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Sunday, 19 January 2014

Lewis Carroll

Lewis Carroll was born on January 27, 1832 in the little parsonage of Daresbury in Cheshire. His authoritarian clergyman father Dr Charles Dodgson and his uneducated mother, Frances whom Charles adored were first cousins and unusually religious.

He was the oldest boy but already the third child of their four-and-a-half year old marriage. Eight more were to follow and,all of them—seven girls and four boys— survived into adulthood.

Carroll's real name was Charles Lutwidge Dodgson. His pseudonym was a play on his name, Lewis being the anglicised form of Ludovicus, which was the Latin for Lutwidge, and Carroll being an anglicised version of Carolus, the Latin for Charles.

Young Charles grew out of infancy into a bright, articulate boy. In the early years he was educated at home. His "reading lists" preserved in the family testify to a precocious intellect: at the age of seven the child was reading The Pilgrim's Progress.

When Charles was 11 his father was given the living of Croft-on-Tees in north Yorkshire, and the whole family moved to the spacious Rectory. This remained their home for the next 25 years.

As a youngster, Charles wrote plays and a comic opera to amuse his siblings. He made a troupe of marionettes and a stage with the aid of his family and a village carpenter and manipulated the strings. He also did conjuring in a brown wig and long white robe.

He made pets of snails and toads. He found it easier to make friends with animals than other boys and girls.

Young Charles tried to promote modern warfare among earthworms by giving them small pieces of clay pipe for weapons.

In school holidays between 1845-50, Charles  edited a number of magazines for his own amusement including The Rectory Umbrella, which he illustrated as well as wrote.

As a teenager he was fascinated by trains and loved travelling on them during holidays.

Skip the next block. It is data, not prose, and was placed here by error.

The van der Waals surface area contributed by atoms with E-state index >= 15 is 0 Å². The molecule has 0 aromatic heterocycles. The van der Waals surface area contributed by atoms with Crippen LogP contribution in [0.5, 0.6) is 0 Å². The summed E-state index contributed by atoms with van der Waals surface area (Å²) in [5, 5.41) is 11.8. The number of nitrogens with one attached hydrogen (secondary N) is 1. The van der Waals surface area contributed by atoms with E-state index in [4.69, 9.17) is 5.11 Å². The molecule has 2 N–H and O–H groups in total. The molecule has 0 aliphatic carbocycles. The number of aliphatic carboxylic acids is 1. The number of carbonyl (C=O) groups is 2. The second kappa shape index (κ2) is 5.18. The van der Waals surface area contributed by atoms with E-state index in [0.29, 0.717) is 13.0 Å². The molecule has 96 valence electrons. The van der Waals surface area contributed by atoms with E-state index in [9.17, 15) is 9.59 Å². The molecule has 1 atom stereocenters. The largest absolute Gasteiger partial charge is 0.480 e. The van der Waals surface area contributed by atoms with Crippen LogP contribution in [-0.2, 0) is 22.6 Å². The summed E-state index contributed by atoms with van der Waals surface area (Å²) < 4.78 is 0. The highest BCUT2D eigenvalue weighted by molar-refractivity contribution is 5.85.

At the age of 12 Charles went to Mr Tate's school at Richmond. Dr Tate wrote to Dr Dodgson that Charles has "a very uncommon share of genius". He also gained reputation as "a boy who knew how to use his fists in a righteous cause".

Two years later he entered Rugby where he was bullied mercilessly because of his stammer. Dodgson wrote some years after leaving the place: “I cannot say ... that any earthly considerations would induce me to go through my three years again ... I can honestly say that if I could have been ... secure from annoyance at night, the hardships of the daily life would have been comparative trifles to bear.”

Charles gained good marks in classical languages and maths.  "I have not had a more promising boy his age since I came to Rugby" observed R.B. Mayor, the Maths master.

Charles left Rugby at the end of 1850 and, after an interval which remains unexplained, went on in January 1851 to Oxford: to his father's old college, Christ Church.

Charles had only been at Oxford two days when he received a summons home. His mother had died of "inflammation of the brain"—perhaps meningitis or a stroke—at the age of forty-seven.

The following year Charles received a first in Honour Moderations, and shortly after he was nominated to a Studentship (the Christ Church equivalent of a fellowship), by his father's old friend Canon Edward Pusey.

The young adult Charles Dodgson was about six foot tall, slender and handsome in a soft-focused dreamy sort of way, with curling brown hair and blue eyes.

Charles Dodgson in 1856
In 1855, Dodgson's clear brilliance as a mathematician won him the Christ Church Mathematical Lectureship at Oxford University, which he continued to hold for the next 26 years. The income was good, but the work bored him and his stammer hampered him. A dull tutor, students often requested transfers to other lecturers.

Dodgson was never married. Shy and suffering from a stammer, he found children easier to talk to than adults. He was priggish as well and habitually turned away from ladies when helping them over stiles so as not to catch sight of their ankles.